War Memorials Trust
 

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Milton School Plaque

Town or City: Sittingbourne
County: Kent
Country: England
WMT Reference Number: WM1932

Value of grant: £540.00
Type of memorial: Non-Freestanding
Type of work:
Grant scheme: Small Grants Scheme
Year: 2006

UKNIWM reference number: 000000

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In the early 1990s in Sittingbourne a row of trees, planted in memory of each local man killed during the First World War, was threatened with being destroyed by plans to build a supermarket on the site. A local woman battled with local authorities to have the Avenue of Remembrance preserved for posterity. She formed a campaigning group 'Save Our Living Memorial' to fight for the preservation of the trees but, after years, had to acknowledge defeat and watch them being cut down. They were, however, replaced with younger versions when the road was widened and at the foot of each tree is still a plaque with the name and regiment of each soldier.

Milton School war memorial plaque © Milton School Old Boys Memorial Fund, 2006/7Fifteen or so years later her son, a local historian in Milton Regis (a suburb of Sittingbourne), was looking into the history of a 14 year old who had lied about his age on his application for the Forces telling them he was 19. The lad was 6ft tall so the recruiting sergeant accepted his word. Almost a month later he contracted tetanus when he cut his finger on a knife while helping fix a fellow soldier’s shoulder badges and died before he was sent to France. He was given a full military funeral and was buried in Canterbury cemetery. He was a former pupil of Milton Butts School which had a memorial board containing 72 names of the war dead.

But the memorial appeared to be lost. Several appeals were made to find it when someone came forward to say it was in the Court Hall Museum in Milton Regis. It had been stored there for many years after being rescued by the school caretaker from a skip during building works to the school.

The board was broken and rotting away with woodworm and damp. The names and detail had almost all vanished except for two painted flags and the words “In grateful memory to the old boys”. It is believed that the board had been taken down in the 1960’s and spent 45 years in a cupboard deteriorating to such an extent that most of the names had disappeared. The local historian was determined to get it restored and embarked on raising the more than £1,000 needed. War Memorials Trust offered, through its Small Grants Scheme, the sum of £540.Milton School war memorial plaque © Milton School Old Boys Memorial Fund, 2006/7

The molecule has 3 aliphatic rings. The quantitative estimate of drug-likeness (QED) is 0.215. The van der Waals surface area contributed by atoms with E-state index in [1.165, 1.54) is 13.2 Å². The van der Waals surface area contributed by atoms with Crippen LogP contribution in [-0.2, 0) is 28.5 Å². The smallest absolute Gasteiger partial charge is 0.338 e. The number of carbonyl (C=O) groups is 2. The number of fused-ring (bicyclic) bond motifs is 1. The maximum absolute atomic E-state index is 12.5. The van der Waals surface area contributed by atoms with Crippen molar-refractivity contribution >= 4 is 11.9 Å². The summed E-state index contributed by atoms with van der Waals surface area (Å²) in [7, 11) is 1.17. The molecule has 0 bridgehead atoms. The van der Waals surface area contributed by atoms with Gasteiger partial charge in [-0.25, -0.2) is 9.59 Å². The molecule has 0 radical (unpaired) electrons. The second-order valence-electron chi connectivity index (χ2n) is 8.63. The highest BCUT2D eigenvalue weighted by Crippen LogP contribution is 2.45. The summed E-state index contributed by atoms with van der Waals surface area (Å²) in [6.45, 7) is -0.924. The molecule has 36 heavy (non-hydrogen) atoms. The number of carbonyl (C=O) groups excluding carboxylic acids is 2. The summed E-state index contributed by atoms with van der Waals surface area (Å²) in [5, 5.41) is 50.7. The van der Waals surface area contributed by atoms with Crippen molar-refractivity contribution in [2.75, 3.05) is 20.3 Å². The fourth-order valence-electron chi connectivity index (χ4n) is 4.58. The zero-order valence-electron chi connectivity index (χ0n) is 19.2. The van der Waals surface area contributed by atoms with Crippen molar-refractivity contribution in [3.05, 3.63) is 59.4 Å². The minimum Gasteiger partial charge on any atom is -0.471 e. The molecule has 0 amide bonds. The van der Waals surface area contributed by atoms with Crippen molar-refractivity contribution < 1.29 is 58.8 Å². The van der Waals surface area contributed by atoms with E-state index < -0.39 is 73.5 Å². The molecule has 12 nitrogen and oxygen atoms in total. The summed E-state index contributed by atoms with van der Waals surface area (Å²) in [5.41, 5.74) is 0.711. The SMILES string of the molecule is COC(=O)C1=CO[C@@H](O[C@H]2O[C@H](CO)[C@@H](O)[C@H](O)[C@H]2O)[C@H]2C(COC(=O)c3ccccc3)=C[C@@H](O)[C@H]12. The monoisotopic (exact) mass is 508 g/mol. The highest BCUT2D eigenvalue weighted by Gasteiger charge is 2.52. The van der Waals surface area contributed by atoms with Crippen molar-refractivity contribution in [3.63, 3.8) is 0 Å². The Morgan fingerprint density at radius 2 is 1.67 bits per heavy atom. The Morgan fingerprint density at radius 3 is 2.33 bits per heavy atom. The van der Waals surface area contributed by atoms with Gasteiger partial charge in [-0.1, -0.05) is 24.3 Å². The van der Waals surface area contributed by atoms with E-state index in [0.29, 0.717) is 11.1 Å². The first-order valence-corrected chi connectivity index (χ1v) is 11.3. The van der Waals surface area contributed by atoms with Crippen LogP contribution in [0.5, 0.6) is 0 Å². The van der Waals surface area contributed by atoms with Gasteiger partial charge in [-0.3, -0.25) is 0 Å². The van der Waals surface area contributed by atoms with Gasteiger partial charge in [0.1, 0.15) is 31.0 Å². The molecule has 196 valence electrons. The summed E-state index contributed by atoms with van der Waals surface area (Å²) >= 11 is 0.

The beautifully refurbished teak board with gold lettering was re-instated in the school, now called Milton Court School, at a ceremony in October 2007 attended by the current pupils and people from the town. Two brothers were invited to see their uncle’s name on the board. The uncle was just 22 when he was killed in action in 1917, the report of his death said “He was in an empty gun pit when a stray shell entered from the front and killed him instantaneously”. He was one of five brothers sent to war; two were lost.

During the ceremony the school children were told the story behind the memorial and why it was important to remember the names. The children from the school laid a poppy by the board and read out all the names of those who had died.

War Memorials Trust is pleased to have been involved with this project as the recent conservation works have not only ensured that the war memorial has been repaired but that it was also returned to its original location where it can now be accessed for commemoration purposes.

This article first appeared in War Memorials Trust Bulletin number 38. Information for this article was also obtained from articles published in local press. THe article was written by Martin Shorthouse.

Further information

War Memorials Trust reference WM1932
UK National Inventory of War Memorials:

If you have a concern about this memorial please contact the Trust on conservation@warmemorials.org

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